Microsoft has unveiled a brand-new competitor to the iPad, named the Surface tablet.
The two devices it unveiled - a pro model running full Windows and a mobile-focused Windows RT version - feature a built-in stand, a hi-res display and an innovative touch-sensitive keyboard cover.
But what did the industry think?
Matt Burns, at Techcrunch, said:
To me the Surface doesn't seem like a serious iPad contender but rather a reference design or even a halo device. When released later this year ARM models will likely start around $400-$600 and x86 models will hit closer to $1,000. Even though it will likely never outsell the iPad, the Surface sets a clear standard for HP, Dell, Lenovo, Acer, and Asus. It shows the rest of the industry the proper way to make a Windows 8 tablet. As a halo device, it's essentially designed to draw attention to Microsoft and Windows 8 like the Corvette does for Chevy.
Dana Wollman, at Engadget, wrote:
We feel impressed, almost sobered by what Microsoft's managed to produce after vowing to take the Windows 8 hardware-software package into its own hands. Surface for Windows RT is well-made, polished, durable and carefully engineered. And yes, that's sobering news: Microsoft's own OEM partners, everyone from ASUS to Acer to HP, should feel a tinge of defensiveness.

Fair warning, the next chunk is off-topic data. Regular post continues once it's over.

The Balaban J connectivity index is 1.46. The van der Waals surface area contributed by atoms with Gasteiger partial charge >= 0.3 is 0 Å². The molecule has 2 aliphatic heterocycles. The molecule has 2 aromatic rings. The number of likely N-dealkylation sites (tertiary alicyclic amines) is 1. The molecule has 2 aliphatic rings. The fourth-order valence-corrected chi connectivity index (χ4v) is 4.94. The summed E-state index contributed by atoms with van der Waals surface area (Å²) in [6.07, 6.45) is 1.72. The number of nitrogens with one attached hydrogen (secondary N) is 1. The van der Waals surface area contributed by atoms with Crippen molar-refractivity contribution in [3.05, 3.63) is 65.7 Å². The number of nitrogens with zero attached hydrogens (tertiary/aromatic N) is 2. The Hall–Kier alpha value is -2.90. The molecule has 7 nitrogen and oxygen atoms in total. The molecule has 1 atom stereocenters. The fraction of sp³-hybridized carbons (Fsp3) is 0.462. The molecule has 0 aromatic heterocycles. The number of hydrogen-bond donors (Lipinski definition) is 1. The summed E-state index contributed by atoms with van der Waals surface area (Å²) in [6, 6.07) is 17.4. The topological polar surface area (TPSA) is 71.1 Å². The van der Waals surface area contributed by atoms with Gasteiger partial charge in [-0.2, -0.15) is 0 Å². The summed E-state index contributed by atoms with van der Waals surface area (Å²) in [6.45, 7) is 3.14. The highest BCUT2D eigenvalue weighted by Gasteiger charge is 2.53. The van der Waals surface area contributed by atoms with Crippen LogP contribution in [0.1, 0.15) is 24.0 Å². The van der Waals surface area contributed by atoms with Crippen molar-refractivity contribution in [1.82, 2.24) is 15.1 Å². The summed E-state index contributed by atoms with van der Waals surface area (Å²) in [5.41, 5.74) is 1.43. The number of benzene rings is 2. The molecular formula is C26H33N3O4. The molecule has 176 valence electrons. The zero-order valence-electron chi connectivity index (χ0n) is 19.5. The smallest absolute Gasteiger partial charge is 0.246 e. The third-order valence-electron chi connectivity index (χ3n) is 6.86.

Dieter Bohn, writing for The Verge, said it felt very well designed:
It does feel incredibly well designed... The design and build of the tablets the company has here feel very polished, with tight, clean lines. The device was also surprisingly light, barely feeling like it reached the full 1.5 pounds Microsoft is quoting. The 10.6-inch, 16:9 display also looked crystal clear at a variety of angles.
Matt Honan, at Gizmodo, said the tablet was "stunning":
The Windows RT Surface tablet is solid and stunning. Attention to detail is positively amazing, and it's so well designed from every angle that it's just a joy to look at. ... Google had better step things up at IO, because this Windows RT tablet is far more impressive than any shipping Android tablet I've ever seen.
Finally, David Goldman, at CNN, said that while well designed, the product may still struggle against the iPad:
This is a very thoughtfully constructed product... The crucial question is going to be how Windows RT, the operating system that will run Microsoft's the less expensive ARM-based Surface tablets, stacks up... If your Surface tablet doesn't double as your PC, then you've got a first-generation device that has fewer apps than the iPad, no Siri and no Retina Display.